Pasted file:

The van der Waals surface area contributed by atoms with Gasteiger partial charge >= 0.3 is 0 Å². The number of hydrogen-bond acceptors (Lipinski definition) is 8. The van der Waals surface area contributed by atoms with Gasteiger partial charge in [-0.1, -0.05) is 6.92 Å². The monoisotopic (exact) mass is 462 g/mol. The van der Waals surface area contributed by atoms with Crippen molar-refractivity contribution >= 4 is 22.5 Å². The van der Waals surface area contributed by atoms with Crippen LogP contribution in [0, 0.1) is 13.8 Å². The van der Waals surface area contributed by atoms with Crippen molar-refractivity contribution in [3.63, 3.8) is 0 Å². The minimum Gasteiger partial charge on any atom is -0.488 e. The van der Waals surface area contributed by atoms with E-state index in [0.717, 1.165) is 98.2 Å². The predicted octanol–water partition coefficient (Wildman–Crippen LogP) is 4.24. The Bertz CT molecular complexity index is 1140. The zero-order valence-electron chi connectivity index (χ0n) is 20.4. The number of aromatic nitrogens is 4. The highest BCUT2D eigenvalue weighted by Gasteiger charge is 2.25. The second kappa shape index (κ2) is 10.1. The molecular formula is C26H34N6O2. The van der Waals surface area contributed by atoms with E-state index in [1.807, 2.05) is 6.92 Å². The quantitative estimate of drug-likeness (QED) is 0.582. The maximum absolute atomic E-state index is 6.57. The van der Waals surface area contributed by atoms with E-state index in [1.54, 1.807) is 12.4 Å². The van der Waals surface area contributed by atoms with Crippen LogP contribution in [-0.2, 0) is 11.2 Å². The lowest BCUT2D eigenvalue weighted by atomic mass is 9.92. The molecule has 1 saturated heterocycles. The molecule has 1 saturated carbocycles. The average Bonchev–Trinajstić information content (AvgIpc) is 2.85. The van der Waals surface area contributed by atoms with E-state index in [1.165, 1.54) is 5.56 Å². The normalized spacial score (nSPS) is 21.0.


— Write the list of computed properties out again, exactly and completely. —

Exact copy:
The van der Waals surface area contributed by atoms with Gasteiger partial charge >= 0.3 is 0 Å². The number of hydrogen-bond acceptors (Lipinski definition) is 8. The van der Waals surface area contributed by atoms with Gasteiger partial charge in [-0.1, -0.05) is 6.92 Å². The monoisotopic (exact) mass is 462 g/mol. The van der Waals surface area contributed by atoms with Crippen molar-refractivity contribution >= 4 is 22.5 Å². The van der Waals surface area contributed by atoms with Crippen LogP contribution in [0, 0.1) is 13.8 Å². The van der Waals surface area contributed by atoms with Crippen molar-refractivity contribution in [3.63, 3.8) is 0 Å². The minimum Gasteiger partial charge on any atom is -0.488 e. The van der Waals surface area contributed by atoms with E-state index in [0.717, 1.165) is 98.2 Å². The predicted octanol–water partition coefficient (Wildman–Crippen LogP) is 4.24. The Bertz CT molecular complexity index is 1140. The zero-order valence-electron chi connectivity index (χ0n) is 20.4. The number of aromatic nitrogens is 4. The highest BCUT2D eigenvalue weighted by Gasteiger charge is 2.25. The second kappa shape index (κ2) is 10.1. The molecular formula is C26H34N6O2. The van der Waals surface area contributed by atoms with E-state index in [1.807, 2.05) is 6.92 Å². The quantitative estimate of drug-likeness (QED) is 0.582. The maximum absolute atomic E-state index is 6.57. The van der Waals surface area contributed by atoms with E-state index in [1.54, 1.807) is 12.4 Å². The van der Waals surface area contributed by atoms with Crippen LogP contribution in [-0.2, 0) is 11.2 Å². The lowest BCUT2D eigenvalue weighted by atomic mass is 9.92. The molecule has 1 saturated heterocycles. The molecule has 1 saturated carbocycles. The average Bonchev–Trinajstić information content (AvgIpc) is 2.85. The van der Waals surface area contributed by atoms with E-state index in [1.165, 1.54) is 5.56 Å². The normalized spacial score (nSPS) is 21.0.